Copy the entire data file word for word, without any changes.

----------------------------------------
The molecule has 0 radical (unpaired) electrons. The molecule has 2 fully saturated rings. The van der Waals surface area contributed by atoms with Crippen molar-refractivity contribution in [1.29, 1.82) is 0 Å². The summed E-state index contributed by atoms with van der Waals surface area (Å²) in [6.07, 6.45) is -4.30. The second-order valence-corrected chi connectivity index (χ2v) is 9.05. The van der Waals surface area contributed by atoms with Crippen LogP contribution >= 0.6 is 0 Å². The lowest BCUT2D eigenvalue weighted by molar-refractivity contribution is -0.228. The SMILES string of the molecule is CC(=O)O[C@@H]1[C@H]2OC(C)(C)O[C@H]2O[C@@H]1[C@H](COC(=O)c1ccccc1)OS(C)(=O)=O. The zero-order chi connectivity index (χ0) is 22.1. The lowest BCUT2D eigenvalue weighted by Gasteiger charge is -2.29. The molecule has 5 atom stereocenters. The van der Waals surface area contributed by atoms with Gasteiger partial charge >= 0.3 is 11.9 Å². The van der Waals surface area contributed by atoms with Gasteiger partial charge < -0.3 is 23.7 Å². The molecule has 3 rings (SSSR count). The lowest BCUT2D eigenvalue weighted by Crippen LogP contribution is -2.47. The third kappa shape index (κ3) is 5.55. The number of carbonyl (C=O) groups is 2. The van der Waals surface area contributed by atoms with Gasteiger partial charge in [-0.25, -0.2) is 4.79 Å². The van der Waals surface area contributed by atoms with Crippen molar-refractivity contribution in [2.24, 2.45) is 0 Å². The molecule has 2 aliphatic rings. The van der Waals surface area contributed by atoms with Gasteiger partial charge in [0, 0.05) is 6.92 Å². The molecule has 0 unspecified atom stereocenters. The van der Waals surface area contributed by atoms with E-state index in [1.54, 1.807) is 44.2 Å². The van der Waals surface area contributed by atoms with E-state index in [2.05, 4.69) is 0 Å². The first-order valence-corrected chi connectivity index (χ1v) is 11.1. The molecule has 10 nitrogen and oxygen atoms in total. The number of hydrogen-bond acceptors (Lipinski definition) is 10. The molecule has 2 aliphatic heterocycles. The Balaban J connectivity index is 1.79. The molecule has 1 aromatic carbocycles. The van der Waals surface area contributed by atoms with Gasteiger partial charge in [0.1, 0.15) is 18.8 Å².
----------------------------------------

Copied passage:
The molecule has 0 radical (unpaired) electrons. The molecule has 2 fully saturated rings. The van der Waals surface area contributed by atoms with Crippen molar-refractivity contribution in [1.29, 1.82) is 0 Å². The summed E-state index contributed by atoms with van der Waals surface area (Å²) in [6.07, 6.45) is -4.30. The second-order valence-corrected chi connectivity index (χ2v) is 9.05. The van der Waals surface area contributed by atoms with Crippen LogP contribution >= 0.6 is 0 Å². The lowest BCUT2D eigenvalue weighted by molar-refractivity contribution is -0.228. The SMILES string of the molecule is CC(=O)O[C@@H]1[C@H]2OC(C)(C)O[C@H]2O[C@@H]1[C@H](COC(=O)c1ccccc1)OS(C)(=O)=O. The zero-order chi connectivity index (χ0) is 22.1. The lowest BCUT2D eigenvalue weighted by Gasteiger charge is -2.29. The molecule has 5 atom stereocenters. The van der Waals surface area contributed by atoms with Gasteiger partial charge >= 0.3 is 11.9 Å². The van der Waals surface area contributed by atoms with Gasteiger partial charge < -0.3 is 23.7 Å². The molecule has 3 rings (SSSR count). The lowest BCUT2D eigenvalue weighted by Crippen LogP contribution is -2.47. The third kappa shape index (κ3) is 5.55. The number of carbonyl (C=O) groups is 2. The van der Waals surface area contributed by atoms with Gasteiger partial charge in [-0.25, -0.2) is 4.79 Å². The van der Waals surface area contributed by atoms with Crippen molar-refractivity contribution in [2.24, 2.45) is 0 Å². The molecule has 2 aliphatic rings. The van der Waals surface area contributed by atoms with Gasteiger partial charge in [0, 0.05) is 6.92 Å². The molecule has 0 unspecified atom stereocenters. The van der Waals surface area contributed by atoms with E-state index in [1.54, 1.807) is 44.2 Å². The van der Waals surface area contributed by atoms with E-state index in [2.05, 4.69) is 0 Å². The first-order valence-corrected chi connectivity index (χ1v) is 11.1. The molecule has 10 nitrogen and oxygen atoms in total. The number of hydrogen-bond acceptors (Lipinski definition) is 10. The molecule has 2 aliphatic heterocycles. The Balaban J connectivity index is 1.79. The molecule has 1 aromatic carbocycles. The van der Waals surface area contributed by atoms with Gasteiger partial charge in [0.1, 0.15) is 18.8 Å².